3. File permissions/management.

Unlike the above commands, the command line is still superior to GUI for file permission and ownership management, since running the x server as root is a security nightmare.

tools for file permissions and management: chmod, chown, ls, cp, mv, ln

chmod: used to change a file’s permissions and access. There are many formats in which permissions may be granted, but I personally find the number one the easiest. It is worth taking the time to memorize.

chmod 777 <file_name>: never do this

chmod 666 <file_name>: never do this

chmod 700: owner and root can do whatever they want with the file, no one else can

it’s split up into 3 numbers: chmod <owner><group><public/other> <file_name>

7 = read, write, and execute

6 = read and write

5 = read and execute

4 = read only

(you will almost never need 2 or 3)

1 = execute only

0 = no permissions

chmod +x <file_name>: make executable

(also, you can make a file inaccessible to root using a command called sunlink, but sunlink may be removed by root so the trick will not usually work)

chown: change file owner

chown <owner> <file>

chown -R <owner> <file>: recursive, changes subdirectory ownership as well

ls: list files in a given directory

ls -a: list all files, even hidden

ls -l: list files and permissions

cd: change directory

cd <path>

ln: used for symlinks

I am not experienced with symlinks (symbolic links), but the command should look like this:

ln -s <source directory> <directory>

cp: copy

cp <path to file 1> <path to file 2>

mv: move

mv <path to file 1> <path to destination>

4. Scripting

This is me being hypocritical, but knowing both Perl and Bash scripting is essential to the advanced Linux user. Documentation on both is available online, and I highly recommend the O’Reilly guide on Perl.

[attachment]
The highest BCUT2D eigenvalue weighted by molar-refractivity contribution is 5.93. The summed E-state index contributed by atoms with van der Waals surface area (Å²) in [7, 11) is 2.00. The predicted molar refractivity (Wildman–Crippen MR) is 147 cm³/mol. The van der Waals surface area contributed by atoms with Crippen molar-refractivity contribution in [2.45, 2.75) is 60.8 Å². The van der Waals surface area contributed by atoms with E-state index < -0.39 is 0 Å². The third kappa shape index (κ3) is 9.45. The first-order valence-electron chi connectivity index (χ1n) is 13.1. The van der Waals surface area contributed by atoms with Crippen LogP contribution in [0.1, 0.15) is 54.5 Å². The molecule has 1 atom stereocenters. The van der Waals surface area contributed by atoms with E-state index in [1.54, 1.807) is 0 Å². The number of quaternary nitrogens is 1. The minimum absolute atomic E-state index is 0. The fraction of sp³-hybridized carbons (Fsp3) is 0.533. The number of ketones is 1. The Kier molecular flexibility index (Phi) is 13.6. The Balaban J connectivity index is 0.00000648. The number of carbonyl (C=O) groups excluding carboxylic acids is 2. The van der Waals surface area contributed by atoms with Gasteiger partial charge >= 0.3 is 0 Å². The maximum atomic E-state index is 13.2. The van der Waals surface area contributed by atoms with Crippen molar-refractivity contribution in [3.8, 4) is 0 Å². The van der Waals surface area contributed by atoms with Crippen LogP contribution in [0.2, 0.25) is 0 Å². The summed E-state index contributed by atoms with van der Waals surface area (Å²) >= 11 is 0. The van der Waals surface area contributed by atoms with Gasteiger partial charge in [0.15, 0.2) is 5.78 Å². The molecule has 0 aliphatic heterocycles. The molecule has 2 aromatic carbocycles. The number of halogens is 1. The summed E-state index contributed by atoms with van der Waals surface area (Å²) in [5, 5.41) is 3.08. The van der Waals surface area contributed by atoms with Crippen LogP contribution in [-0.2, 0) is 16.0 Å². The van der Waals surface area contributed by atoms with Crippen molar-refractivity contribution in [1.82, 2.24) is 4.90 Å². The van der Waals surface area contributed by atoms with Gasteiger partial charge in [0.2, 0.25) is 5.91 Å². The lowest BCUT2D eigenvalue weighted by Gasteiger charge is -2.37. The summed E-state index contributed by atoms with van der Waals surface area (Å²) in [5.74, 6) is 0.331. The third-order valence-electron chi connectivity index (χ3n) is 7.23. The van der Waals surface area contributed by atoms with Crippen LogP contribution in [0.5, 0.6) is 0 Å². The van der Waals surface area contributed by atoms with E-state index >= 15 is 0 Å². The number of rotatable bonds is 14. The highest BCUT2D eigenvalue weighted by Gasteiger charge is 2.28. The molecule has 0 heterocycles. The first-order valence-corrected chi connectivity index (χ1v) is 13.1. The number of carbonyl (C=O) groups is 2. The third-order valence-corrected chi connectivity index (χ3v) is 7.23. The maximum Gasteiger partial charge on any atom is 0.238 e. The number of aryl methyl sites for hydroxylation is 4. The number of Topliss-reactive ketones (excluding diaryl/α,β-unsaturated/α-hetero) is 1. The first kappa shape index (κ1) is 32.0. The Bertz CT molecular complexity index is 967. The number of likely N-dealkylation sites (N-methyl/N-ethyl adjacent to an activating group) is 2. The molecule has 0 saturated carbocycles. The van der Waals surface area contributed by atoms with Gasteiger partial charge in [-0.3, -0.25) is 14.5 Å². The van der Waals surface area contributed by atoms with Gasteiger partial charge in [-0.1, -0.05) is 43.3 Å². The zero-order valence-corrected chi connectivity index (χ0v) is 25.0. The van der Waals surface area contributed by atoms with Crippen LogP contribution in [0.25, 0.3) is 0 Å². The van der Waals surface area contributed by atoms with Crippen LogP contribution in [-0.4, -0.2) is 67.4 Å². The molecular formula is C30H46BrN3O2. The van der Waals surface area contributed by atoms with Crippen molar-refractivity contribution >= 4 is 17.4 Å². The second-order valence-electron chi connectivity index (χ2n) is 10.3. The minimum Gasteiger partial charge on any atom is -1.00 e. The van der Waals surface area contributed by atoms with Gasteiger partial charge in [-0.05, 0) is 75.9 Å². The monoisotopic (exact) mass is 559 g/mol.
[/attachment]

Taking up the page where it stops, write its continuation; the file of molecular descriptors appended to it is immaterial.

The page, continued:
5. Software installation

Although different for each distro, I feel I should cover how installation works. Each distro will have two package managers, or one that functions for two purposes. One will fetch files from online, and get everything for you (yum, apt-get, zypper, pacman, slackpkg, etc.) and one that can install from local packages (rpm, apt, pacman, installpkg). Alternately, some distros use ports, which involves extracting a portsnap, then compiling source code from the ports directory (will allow you to customize more and check source code, but for larger programs will take a very long time)

6. IRC

This is one you don’t necessarily need, but I highly recommend knowing the basics of IRC as most distros have a Freenode channel for free live support.

I personally use xchat, but these commands should be similar if not the same for all IRC clients connected to Freenode-

/msg NickServ identify <password>: will log you in if you registered the nickname you use

/join #(name): will join a channel

typing ctrl+k will let you pick a color for just that line

(ctrl+k)4 hello this line is red: will print out line in red reading “hello this line is red”

7. Mounting

Mounting a filesystem means you create a directory you can then access as if part of your local filesystem.

1. (in terminal) go to /mnt

2. make a directory, can be named anything (mkdir foo)

3. mount the device (mount /dev/sr0 /mnt/foo)

4. go into the device (cd /mnt/foo)

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I am relatively new to Linux, but the above skills have gotten me through using just about every distro out there. Enjoy.